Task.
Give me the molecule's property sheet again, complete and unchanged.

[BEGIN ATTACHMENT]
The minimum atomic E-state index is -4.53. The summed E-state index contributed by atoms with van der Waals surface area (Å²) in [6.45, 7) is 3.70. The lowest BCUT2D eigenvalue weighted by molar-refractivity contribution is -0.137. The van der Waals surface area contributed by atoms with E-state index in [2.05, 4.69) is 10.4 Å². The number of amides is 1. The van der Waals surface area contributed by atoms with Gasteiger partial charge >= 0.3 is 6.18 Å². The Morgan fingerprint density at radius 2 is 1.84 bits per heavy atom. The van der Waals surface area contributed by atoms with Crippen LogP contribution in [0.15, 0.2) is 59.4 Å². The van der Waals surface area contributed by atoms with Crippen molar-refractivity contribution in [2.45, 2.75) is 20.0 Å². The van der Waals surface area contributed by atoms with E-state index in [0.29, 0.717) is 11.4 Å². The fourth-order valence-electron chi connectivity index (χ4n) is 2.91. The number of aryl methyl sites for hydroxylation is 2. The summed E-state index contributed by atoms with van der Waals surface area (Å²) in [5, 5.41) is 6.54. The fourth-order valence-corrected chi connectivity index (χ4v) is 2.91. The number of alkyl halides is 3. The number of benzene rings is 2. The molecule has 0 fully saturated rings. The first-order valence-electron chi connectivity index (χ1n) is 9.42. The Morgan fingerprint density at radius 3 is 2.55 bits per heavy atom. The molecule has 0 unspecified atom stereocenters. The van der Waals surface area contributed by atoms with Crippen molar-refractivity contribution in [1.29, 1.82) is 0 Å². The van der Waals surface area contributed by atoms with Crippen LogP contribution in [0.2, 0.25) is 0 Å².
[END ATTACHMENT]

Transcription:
The minimum atomic E-state index is -4.53. The summed E-state index contributed by atoms with van der Waals surface area (Å²) in [6.45, 7) is 3.70. The lowest BCUT2D eigenvalue weighted by molar-refractivity contribution is -0.137. The van der Waals surface area contributed by atoms with E-state index in [2.05, 4.69) is 10.4 Å². The number of amides is 1. The van der Waals surface area contributed by atoms with Gasteiger partial charge >= 0.3 is 6.18 Å². The Morgan fingerprint density at radius 2 is 1.84 bits per heavy atom. The van der Waals surface area contributed by atoms with Crippen LogP contribution in [0.15, 0.2) is 59.4 Å². The van der Waals surface area contributed by atoms with Crippen molar-refractivity contribution in [2.45, 2.75) is 20.0 Å². The van der Waals surface area contributed by atoms with E-state index in [0.29, 0.717) is 11.4 Å². The fourth-order valence-electron chi connectivity index (χ4n) is 2.91. The number of aryl methyl sites for hydroxylation is 2. The summed E-state index contributed by atoms with van der Waals surface area (Å²) in [5, 5.41) is 6.54. The fourth-order valence-corrected chi connectivity index (χ4v) is 2.91. The number of alkyl halides is 3. The number of benzene rings is 2. The molecule has 0 fully saturated rings. The first-order valence-electron chi connectivity index (χ1n) is 9.42. The Morgan fingerprint density at radius 3 is 2.55 bits per heavy atom. The molecule has 0 unspecified atom stereocenters. The van der Waals surface area contributed by atoms with Crippen molar-refractivity contribution in [1.29, 1.82) is 0 Å². The van der Waals surface area contributed by atoms with Crippen LogP contribution in [0.2, 0.25) is 0 Å².